Aliya Ewing's DX Farewell

posted | 0 comments

Aliya Ewing's DX Farewell

Veteran journalist, blogger and DX personality Aliya Ewing says "Peace out HipHopDX, take me out with the fader," in this compelling letter to her readers.

This departure has been a long-time coming, and I promised my readers that I’d give a proper goodbye and not just vanish into thin air. So here goes:

This has been a wild, and rewarding journey; I have so many people to thank for that, but first—the tying up of loose ends.

A lot of people have asked me about what happened to me writing the Beauty & Brains section. I was honored when the editors at DX approached me to write this insanely popular column, especially because since its inception it has always been written by a man. Kudos to DX for being open to a change of perspective. Initially, I thought I could use the opportunity to bring the “brains” back to the section’s title as I noticed that, increasingly, the column became more about T&A and less about any showcase of intelligence. However, due to circumstances that I wasn’t aware of beforehand, I learned that I wouldn’t personally have control over choosing which women I interviewed. So what I was left with was trying to make the best out of encounters with women that I probably otherwise would not have chosen to showcase. I noticed a running theme with many of these video/body models—they all screamed “self-empowerment” when criticized or questioned about their line of work. While a rare few have been actually able to parlay their modeling into something more powerful, many video models seem to be confused as to the definition the word. If they did—they would understand that financial gain is but one miniscule portion of empowerment. Dozens of questions I had lined up for these women ended up on the cutting-room floor when I realized many couldn’t answer a simple question about current affairs. Straightforward questions such as, “What’s your opinion on the health-care reform debate?” were met with cringe-worthy answers rivaling Ms. South Carolina’s infamy. For that reason, only one of my B&B interviews ran, with the others being scrapped at my request.

I also started to team up with Demetrius Walker of the clothing line and record label dangerousNEGRO for a weekly blog discussing various aspects of Hip Hop culture. Due to conflicting schedules, this proved to be a much harder task than anticipated. Though our angles tend to differ at times (with dN taking a much more militant approach to their message than I prefer) I still highly encourage you guys to continue to listen to what this brother is saying. Demitrius hasn’t given lectures across the country (including at Yale University and his alma mater, Vanderbilt) for no reason. You can still catch him at DWalkerSpeaking.com, and support the dN movement at dangerousNEGRO.com.

Now for the well-overdue appreciation.

I’d like to thank DX’s former Editor-in-Chief, Andreas Hale, for recognizing my potential and being the first to give me a very public platform to speak to the world. Unfortunately, I didn’t always take this platform as seriously as I could have. I came to DX a few years ago as a recent college grad after completing my degree in economics—I had no formal training in journalism, just natural love of writing and an opinion. Because of this, starting my writing career so publicly was in many ways like growing up with a celebrity parent—I was raised with everyone well aware of all of my amateurish screw-ups: The bad interview questions, the less-than-stellar writing, poor grammar, the not fully thought-out opinions. Still, I regret nothing. Bun B once told me something along the lines of “If everyone judged themselves on what they did 20 years ago, or 10 years ago, or last year, I don’t think anyone would be happy with themselves.” True words. We evolve and we move on.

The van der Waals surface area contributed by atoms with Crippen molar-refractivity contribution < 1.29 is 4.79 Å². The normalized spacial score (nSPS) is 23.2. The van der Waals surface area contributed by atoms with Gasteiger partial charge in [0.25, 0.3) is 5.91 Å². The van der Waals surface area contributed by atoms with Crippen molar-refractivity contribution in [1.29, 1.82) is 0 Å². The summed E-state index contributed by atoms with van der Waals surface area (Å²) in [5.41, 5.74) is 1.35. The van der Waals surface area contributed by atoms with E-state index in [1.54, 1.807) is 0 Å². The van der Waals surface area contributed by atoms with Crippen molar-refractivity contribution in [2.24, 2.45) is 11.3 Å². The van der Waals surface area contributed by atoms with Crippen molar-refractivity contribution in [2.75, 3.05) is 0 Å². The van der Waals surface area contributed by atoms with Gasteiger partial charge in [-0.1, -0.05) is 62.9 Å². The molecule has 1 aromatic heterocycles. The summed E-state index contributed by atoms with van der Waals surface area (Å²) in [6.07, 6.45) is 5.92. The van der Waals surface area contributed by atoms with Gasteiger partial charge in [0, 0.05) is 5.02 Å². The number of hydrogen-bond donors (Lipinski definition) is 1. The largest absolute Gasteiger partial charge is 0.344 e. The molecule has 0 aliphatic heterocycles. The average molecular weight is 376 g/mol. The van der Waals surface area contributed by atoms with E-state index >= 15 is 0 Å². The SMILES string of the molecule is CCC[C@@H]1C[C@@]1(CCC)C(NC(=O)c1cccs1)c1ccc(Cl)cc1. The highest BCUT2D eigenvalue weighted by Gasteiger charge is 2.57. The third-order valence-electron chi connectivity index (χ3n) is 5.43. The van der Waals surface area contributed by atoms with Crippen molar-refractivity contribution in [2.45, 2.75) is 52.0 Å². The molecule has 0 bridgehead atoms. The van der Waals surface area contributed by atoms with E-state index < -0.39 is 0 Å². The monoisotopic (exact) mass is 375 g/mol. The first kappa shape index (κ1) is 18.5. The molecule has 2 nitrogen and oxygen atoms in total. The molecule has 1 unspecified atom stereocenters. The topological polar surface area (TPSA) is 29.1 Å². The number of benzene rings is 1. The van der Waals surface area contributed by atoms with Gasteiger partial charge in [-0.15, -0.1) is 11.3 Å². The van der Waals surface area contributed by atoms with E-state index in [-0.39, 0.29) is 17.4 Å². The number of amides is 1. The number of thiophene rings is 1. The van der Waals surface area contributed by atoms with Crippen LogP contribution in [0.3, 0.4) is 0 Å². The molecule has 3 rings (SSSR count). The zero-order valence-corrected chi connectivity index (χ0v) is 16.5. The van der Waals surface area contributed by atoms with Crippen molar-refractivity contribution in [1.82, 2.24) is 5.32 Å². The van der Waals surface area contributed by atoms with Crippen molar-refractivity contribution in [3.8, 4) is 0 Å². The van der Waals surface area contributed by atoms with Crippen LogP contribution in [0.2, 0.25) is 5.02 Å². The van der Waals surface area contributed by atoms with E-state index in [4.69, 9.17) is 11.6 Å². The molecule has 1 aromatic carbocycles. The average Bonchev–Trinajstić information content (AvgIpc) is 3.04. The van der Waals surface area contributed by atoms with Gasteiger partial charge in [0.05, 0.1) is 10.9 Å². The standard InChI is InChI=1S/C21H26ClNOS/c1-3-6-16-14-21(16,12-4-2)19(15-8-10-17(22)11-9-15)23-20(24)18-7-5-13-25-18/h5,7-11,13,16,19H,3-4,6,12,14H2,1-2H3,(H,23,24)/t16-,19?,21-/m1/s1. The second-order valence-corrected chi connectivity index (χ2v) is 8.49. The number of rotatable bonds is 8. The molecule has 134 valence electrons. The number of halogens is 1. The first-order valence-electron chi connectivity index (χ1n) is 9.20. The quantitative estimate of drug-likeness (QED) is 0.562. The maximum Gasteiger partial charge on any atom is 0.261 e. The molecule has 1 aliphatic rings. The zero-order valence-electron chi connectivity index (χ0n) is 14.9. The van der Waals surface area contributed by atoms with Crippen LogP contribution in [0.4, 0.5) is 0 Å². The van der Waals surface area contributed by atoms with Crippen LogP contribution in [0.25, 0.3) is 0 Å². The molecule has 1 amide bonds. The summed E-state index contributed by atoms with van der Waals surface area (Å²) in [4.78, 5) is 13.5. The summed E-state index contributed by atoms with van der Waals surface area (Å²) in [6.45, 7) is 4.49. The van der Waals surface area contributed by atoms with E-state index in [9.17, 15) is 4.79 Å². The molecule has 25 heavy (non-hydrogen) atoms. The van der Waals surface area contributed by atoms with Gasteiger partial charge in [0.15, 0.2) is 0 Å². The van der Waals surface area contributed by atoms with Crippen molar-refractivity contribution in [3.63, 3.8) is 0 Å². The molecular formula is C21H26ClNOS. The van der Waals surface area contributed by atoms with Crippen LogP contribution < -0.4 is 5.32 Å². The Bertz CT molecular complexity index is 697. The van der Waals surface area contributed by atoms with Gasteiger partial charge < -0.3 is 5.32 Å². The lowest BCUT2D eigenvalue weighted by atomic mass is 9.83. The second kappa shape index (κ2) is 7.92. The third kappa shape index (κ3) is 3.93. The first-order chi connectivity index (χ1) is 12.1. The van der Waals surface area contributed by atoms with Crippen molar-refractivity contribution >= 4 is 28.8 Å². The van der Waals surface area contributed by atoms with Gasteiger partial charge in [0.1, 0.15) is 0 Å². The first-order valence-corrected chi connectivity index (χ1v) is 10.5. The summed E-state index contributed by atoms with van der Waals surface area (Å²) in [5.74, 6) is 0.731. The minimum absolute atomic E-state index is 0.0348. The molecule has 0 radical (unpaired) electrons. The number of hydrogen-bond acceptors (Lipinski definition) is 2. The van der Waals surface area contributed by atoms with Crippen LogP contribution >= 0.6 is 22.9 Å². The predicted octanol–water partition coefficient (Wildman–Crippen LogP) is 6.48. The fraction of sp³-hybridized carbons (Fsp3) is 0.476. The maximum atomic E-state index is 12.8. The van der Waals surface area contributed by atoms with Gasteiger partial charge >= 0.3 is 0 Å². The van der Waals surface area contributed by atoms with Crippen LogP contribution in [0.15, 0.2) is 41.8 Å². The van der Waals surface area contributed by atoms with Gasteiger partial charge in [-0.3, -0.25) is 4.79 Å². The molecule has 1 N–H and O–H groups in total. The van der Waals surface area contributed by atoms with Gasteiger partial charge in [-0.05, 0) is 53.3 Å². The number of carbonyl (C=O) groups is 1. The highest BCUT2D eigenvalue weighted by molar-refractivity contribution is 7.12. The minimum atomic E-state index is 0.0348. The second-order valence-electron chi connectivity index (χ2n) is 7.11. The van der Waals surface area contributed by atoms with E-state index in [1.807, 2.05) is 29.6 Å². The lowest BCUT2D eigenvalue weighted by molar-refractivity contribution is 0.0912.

I’d also like to extend equal thanks to DX’s current Editor-in-Chief, the extraordinary Jake Paine, for constantly going to bat for me when needed, for understanding my vision, and for encouraging me when I needed it the most. You have helped me more than you will ever realize.

Big thanks to my DX family of past and present, especially William E. Ketchum, Starrene Rhett, Rick Polk, Dominique A.H.L.O.T Howse, Kevin Clark, Paul W. Arnold, Brian Sims, Amanda Bassa, and Krysten Hughes (please forgive me; I know I omitted some—I’d be here all night if I included everyone who made a lasting impact on me). I’d also like to thank my readers, the ones who faithfully engaged in the conversations in the comment sections, and the ones who took time out to email me for a job well done—those words of kindness made my day each time. For the ones who gave me a hard time—I thank you too. The respectful disagreements kept me on my toes and helped me refine my opinions. Then there was the general harassment and ‘internet thuggery’ all online writers encounter. Also, the disrespectful sexual advances, and the claims that people only read my articles because I’m a marginally attractive female, etc. Those people were (and still are) easily dismissed. How quickly people are willing to speak recklessly when sheltered by anonymity. But in a twist of comical irony, the comments that I “belong in the kitchen cooking” proved to have an inkling of actual truth—a large reason for my departure is to pay closer attention to caring for my family.

In this world of varying viewpoints on feminism, I have no ‘stance’ on what the role of a woman is—she belongs wherever she is happiest, just as I feel about the role of men. Each has his or her own path, and each is equally important: some go out to directly take on the world, but I’m realizing that my path is turning inward towards bettering myself, and, in turn, my family…which, of course, indirectly benefits the world at large.